Following a string of denials, the PTAB has recently instituted IPR against several pharmaceutical patents where the petitions were filed by entities linked to hedge funds. Prior to these recent institution decisions, there were open questions of whether the PTAB would deny such petitions on the basis of abuse of the IPR process. See“PTAB Requests Additional Briefing on Hedge Fund IPR Questions: A Decision May Be Near”.
PTAB Does Not Find Sufficient Evidence To Establish Abuse of Process
In the first decision to institute in IPR2015-0990, the PTAB answered these open questions in the negative, finding that it was not an abuse of process for an entity linked to a hedge fund to turn to the IPR process for attacking validity. Specifically, the PTAB stated in this decision as follows:
“We take no position on the merits of short-selling as an investment strategy and note only that Patent Owner does not contend that such a strategy is illegal or unregulated. The purposes of the America Invents Act (“AIA”) are not limited to providing a less costly alternative to court proceedings. Another purpose of the AIA is to encourage the filing of legitimate patentability challenges in an effort to further improve patent quality. See In re Cuozzo Speed Technologies, LLC, 793 F.3d 1297, 1300 (Fed. Cir. 2015) (“Congress created IPRs as a ‘new post-grant review procedure’ that would provide ‘a more efficient and streamlined patent system that will improve patent quality and limit unnecessary and counterproductive litigation costs.’”) (quoting H.R. Rep. No. 112–98, pt. 1, at 40, 45 (2011), 2011 U.S.C.C.A.N. 67; see also 77 Fed. Reg. 48,680 (Aug. 14, 2012) (codified at 37 C.F.R. §§ 42.100 et seq.)); see also Coalition For Affordable Drugs VI, LLC, v. Celgene Corp., Case IPR2015-01092 (PTAB Sept. 25, 2015) (Paper 19) (denying a motion for sanctions that alleges abuse of the IPR process).”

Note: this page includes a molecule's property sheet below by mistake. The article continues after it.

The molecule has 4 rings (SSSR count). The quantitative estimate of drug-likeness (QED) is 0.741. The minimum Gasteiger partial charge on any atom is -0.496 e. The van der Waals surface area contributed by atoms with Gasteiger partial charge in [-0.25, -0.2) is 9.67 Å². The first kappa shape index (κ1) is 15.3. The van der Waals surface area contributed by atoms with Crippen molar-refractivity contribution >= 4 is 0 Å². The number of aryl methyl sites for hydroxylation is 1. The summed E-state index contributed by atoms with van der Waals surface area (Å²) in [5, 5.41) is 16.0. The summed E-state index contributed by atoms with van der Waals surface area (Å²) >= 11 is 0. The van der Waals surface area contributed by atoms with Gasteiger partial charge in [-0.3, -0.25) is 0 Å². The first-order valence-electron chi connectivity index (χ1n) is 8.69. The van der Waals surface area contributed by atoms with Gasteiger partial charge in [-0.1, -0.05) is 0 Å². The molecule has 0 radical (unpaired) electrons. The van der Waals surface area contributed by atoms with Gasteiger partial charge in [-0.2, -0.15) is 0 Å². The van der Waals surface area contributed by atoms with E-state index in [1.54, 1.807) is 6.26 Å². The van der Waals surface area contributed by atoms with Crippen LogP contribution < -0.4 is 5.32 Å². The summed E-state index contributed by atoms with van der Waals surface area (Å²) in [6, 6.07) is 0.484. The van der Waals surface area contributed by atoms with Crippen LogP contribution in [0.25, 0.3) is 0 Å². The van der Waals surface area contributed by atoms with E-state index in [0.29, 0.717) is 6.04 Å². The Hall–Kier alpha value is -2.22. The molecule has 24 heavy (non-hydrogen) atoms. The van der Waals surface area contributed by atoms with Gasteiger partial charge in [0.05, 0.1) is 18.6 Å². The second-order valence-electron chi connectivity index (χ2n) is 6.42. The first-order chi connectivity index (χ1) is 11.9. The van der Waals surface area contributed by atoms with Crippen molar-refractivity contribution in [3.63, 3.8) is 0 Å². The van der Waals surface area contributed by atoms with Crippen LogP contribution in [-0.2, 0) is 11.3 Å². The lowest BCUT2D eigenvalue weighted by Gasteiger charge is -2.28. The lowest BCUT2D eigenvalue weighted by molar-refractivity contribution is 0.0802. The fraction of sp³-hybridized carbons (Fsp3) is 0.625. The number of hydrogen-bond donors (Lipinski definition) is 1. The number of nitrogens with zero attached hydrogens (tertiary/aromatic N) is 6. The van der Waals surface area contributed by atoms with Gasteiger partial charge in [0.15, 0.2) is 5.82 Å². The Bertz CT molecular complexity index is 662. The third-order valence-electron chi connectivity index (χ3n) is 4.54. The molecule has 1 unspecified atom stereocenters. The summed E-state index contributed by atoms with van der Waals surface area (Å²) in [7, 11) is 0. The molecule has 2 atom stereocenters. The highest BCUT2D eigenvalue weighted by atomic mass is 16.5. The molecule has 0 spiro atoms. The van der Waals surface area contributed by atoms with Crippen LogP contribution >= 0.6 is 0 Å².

The PTAB further stated:
“Here, Patent Owner does not allege that Petitioner filed a non-meritorious patentability challenge that amounts to abuse. Prelim. Resp. 44−46; see also, Paper 21 (“[T]he merits (if any) of the IPR are irrelevant, because an improper purpose cannot be cured by arguing a potentially proper one, i.e., any IPR might be said to touch upon patent quality.”). As discussed herein, we find the Petition raises challenges having a reasonable likelihood of prevailing. Accordingly, based on the record before us, we decline to deny the Petition for abuse of process under our rules.”
PTAB Declines to Exercise Discretion Under 325(d) To Deny Based On Prior Proceedings With Similar Arguments
The Patent Owner also argued that similar arguments had already been addressed in the prosecution history, but the PTAB was not convinced. Instead, the PTAB noted that one reference in the petition had not been considered by the Examiner and was distinct from the considered prior art.
Shifting Strategies Of Hedge Fund Petitioners
A large number of hedge fund-linked petitions remain pending and have yet to receive institution decisions. These recent decisions of the PTAB illustrate that it may require specific evidence to support abuse of process arguments as a basis for denial of institution. However, with limited discovery available, developing such evidence may be challenging for patent owners in the IPR process.
For this reason, some have turned to proceedings outside IPR to address hedge fund IPR petitions, such as district court litigation. In Allergan v. Ferrum Ferro Capital (CD Cal.), in response to charges of abuse and extortion, the IPR petitioner has stated in a filing that it “is prepared to seek FDA approval via a Paragraph III ANDA filing to produce and market a generic brimonidine tartrate/timolol maleate ophthalmic solution with a Manufacturing Parter (“CMP”) upon the invalidation of the Combigan Orange Book-listed patents.” Litigation may allow for greater discovery, but it remains unclear whether evidence will be discovered that can help defeat the petitions being filed before the USPTO.